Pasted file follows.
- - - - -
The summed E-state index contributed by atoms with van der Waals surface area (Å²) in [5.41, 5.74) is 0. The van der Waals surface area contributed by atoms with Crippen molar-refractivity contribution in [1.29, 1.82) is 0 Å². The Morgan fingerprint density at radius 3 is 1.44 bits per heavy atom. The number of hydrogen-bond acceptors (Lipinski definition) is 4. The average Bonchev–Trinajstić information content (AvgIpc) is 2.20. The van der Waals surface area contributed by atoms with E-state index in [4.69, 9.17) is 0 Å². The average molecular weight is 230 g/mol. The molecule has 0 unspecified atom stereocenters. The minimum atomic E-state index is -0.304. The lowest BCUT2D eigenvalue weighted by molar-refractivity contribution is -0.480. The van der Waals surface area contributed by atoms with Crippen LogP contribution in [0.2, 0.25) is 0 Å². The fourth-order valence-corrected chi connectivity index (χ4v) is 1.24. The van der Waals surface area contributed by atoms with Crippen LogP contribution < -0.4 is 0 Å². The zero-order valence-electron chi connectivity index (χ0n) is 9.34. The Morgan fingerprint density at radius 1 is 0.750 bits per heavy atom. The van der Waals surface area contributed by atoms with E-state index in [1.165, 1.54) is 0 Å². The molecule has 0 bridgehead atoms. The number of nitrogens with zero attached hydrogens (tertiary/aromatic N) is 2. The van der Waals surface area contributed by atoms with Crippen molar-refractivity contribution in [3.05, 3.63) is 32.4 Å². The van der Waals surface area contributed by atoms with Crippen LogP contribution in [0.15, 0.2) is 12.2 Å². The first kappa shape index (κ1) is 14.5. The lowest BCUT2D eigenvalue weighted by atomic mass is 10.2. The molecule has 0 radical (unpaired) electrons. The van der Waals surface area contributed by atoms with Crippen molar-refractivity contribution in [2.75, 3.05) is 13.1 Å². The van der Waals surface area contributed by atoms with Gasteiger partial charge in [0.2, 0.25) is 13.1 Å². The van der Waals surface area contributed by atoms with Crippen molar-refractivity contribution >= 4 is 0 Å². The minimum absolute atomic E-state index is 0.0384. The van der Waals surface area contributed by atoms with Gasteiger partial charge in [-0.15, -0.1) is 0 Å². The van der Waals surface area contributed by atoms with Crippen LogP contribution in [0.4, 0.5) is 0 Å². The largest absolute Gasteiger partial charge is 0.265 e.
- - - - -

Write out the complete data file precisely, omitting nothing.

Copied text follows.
The summed E-state index contributed by atoms with van der Waals surface area (Å²) in [5.41, 5.74) is 0. The van der Waals surface area contributed by atoms with Crippen molar-refractivity contribution in [1.29, 1.82) is 0 Å². The Morgan fingerprint density at radius 3 is 1.44 bits per heavy atom. The number of hydrogen-bond acceptors (Lipinski definition) is 4. The average Bonchev–Trinajstić information content (AvgIpc) is 2.20. The van der Waals surface area contributed by atoms with E-state index in [4.69, 9.17) is 0 Å². The average molecular weight is 230 g/mol. The molecule has 0 unspecified atom stereocenters. The minimum atomic E-state index is -0.304. The lowest BCUT2D eigenvalue weighted by molar-refractivity contribution is -0.480. The van der Waals surface area contributed by atoms with Crippen LogP contribution in [0.2, 0.25) is 0 Å². The fourth-order valence-corrected chi connectivity index (χ4v) is 1.24. The van der Waals surface area contributed by atoms with Crippen LogP contribution < -0.4 is 0 Å². The zero-order valence-electron chi connectivity index (χ0n) is 9.34. The Morgan fingerprint density at radius 1 is 0.750 bits per heavy atom. The van der Waals surface area contributed by atoms with E-state index in [1.165, 1.54) is 0 Å². The molecule has 0 bridgehead atoms. The number of nitrogens with zero attached hydrogens (tertiary/aromatic N) is 2. The van der Waals surface area contributed by atoms with Crippen molar-refractivity contribution in [3.05, 3.63) is 32.4 Å². The van der Waals surface area contributed by atoms with Crippen LogP contribution in [0.15, 0.2) is 12.2 Å². The first kappa shape index (κ1) is 14.5. The lowest BCUT2D eigenvalue weighted by atomic mass is 10.2. The molecule has 0 radical (unpaired) electrons. The van der Waals surface area contributed by atoms with Crippen molar-refractivity contribution in [2.75, 3.05) is 13.1 Å². The van der Waals surface area contributed by atoms with Gasteiger partial charge in [0.2, 0.25) is 13.1 Å². The van der Waals surface area contributed by atoms with Crippen molar-refractivity contribution >= 4 is 0 Å². The minimum absolute atomic E-state index is 0.0384. The van der Waals surface area contributed by atoms with Gasteiger partial charge in [-0.15, -0.1) is 0 Å². The van der Waals surface area contributed by atoms with Crippen LogP contribution in [0.4, 0.5) is 0 Å². The largest absolute Gasteiger partial charge is 0.265 e.